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to the force of gravity, ie, parallel to the earth s surface Figure 1565 shows that the change in projection of a 1 g gravity-induced acceleration vector on the axis of sensitivity of the accelerometer will be more signi cant if the axis is tilted 10 degrees from the horizontal than if it is tilted by the same amount from the vertical
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Axis of sensitivity 1g
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Figure 1565 Tilt sensitivity
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However, the car may not always be level when the alarm is activated, and while the zero g offset can be recalibrated for any initial inclination, effectively the farther from the horizontal the axes of sensitivity are, the less sensitive the system will be to tilt (see ADXL202 datasheet) In most cases, this should not be of great concern, since the sensitivity only declines by about 25 mg per degree of tilt when inclination goes from zero (horizontal) to thirty degrees of tilt Nevertheless, installation guidelines should recommend that the tilt sensing module containing the accelerometer be mounted such that the axes of sensitivity be as level as possible Implementation In general we are interested in knowing if the inclination of the car has changed more than 5 degrees from its inclination when initially parked When the car is turned off, a measurement of the car s inclination is made If the car s inclination is changed by more than 5 degrees, an alarm is triggered Alternatively, the rate of change of tilt may be evaluated and if its absolute value is above 02 degrees per second for several seconds the alarm may be triggered Each technique has certain advantages The former algorithm is better at false alarm rejection due to jostling of the car, while the rate of change algorithm may be set up to react more quickly Algorithms using a combination of both techniques may be used as well It is left to the reader to decide which technique is best for their application While all of the concepts presented here are valid for both algorithms, for consistency this application note will describe the former (absolute inclination) algorithm For the purpose of the following discussion, we will assume a less than perfect tilt sensitivity for the accelerometer of 15 mg per degree of tilt, or 75 mg for 5 degrees The ADXL202 will be set up to have a bandwidth of 200 Hz so that vibration may be detected A 200 Hz bandwidth will result in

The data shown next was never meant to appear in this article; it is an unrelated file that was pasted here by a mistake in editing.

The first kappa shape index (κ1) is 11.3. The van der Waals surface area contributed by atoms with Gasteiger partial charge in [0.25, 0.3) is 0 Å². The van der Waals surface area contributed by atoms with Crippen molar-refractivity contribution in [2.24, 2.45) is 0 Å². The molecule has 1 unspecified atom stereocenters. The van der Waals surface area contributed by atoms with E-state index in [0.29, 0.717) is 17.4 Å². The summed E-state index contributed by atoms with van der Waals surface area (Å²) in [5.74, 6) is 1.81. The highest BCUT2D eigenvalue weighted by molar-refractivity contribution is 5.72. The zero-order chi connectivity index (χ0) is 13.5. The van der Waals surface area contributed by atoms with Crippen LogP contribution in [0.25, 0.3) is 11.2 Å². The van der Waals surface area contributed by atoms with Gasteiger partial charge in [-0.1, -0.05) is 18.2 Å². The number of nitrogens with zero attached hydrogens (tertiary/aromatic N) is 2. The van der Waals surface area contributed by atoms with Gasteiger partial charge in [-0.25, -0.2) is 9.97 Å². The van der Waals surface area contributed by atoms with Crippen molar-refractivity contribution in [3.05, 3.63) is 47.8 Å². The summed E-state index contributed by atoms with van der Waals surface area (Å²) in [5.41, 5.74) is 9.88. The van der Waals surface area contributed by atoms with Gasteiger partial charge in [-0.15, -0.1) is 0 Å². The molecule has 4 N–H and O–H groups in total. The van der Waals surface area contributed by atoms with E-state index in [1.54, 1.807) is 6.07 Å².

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a noise oor of: Noise = 500 g Hz ( 200 15) rms Noise = 85 mg rms or 34 mg peak-to-peak of noise (using a peak-to-peak to rms ratio of 4:1), well within our 75 mg requirement For reliability purposes, we would like to have a noise oor about 10 times lower than this, or around 8 mg Since towing a car takes at least a few seconds, we are free to narrow the bandwidth to lower the noise oor An analog or digital low pass lter may be used, but since low pass ltering in the digital domain is very simple, it is the preferred method By taking the average of 16 samples we reduce the effective bandwidth to 125 Hz (200 Hz/16 samples) The resulting noise performance is approximately 87 mg peak-to-peak, close enough to our target Lowering the noise oor even further, by taking up to 128 samples for example, would result in about 3 mg peak-to-peak of noise, which would allow us to easily detect the 15 mg of static acceleration resulting from a change in tilt of less than a degree The typical zero g drift due to temperature for the ADXL202 is 2 mg/ C Since our trigger point for a tilt alarm could be as low as 15 mg, it is conceivable that temperature drift alone would cause a false alarm (a car parked overnight could easily experience more than 75 C in ambient temperature change) Therefore we will include a differentiator to reject temperature drift In the event of the car being jacked up or lifted for towing, we would expect the rate of change in tilt to be faster than ve degrees or 75 mg per minute (or 125 mg per second) Each time the acceleration is measured it is compared to the previous reading If the change is less than 125 mg per second we know that the change in accelerometer output is due to temperature drift We can now add an auto-zero block that adjusts our zero g reference (that is the static acceleration sensed when the car was initially parked) to compensate for zero g drift due to temperature Shock Sensing Generally for automotive shock/vibration sensing we are interested in signals between 10 and 200 Hz Since the response of the ADXL202 extends from DC to 5 kHz, a band pass lter will have to be added to remove out of band signals This band pass lter is most easily implemented in the analog domain (Figure 1566 shows a simple 10 Hz high pass lter) When coupled with the 200 Hz low pass lter (from X lt and Y lt on the ADXL202), a 10 to 200 Hz bandpass lter is realized
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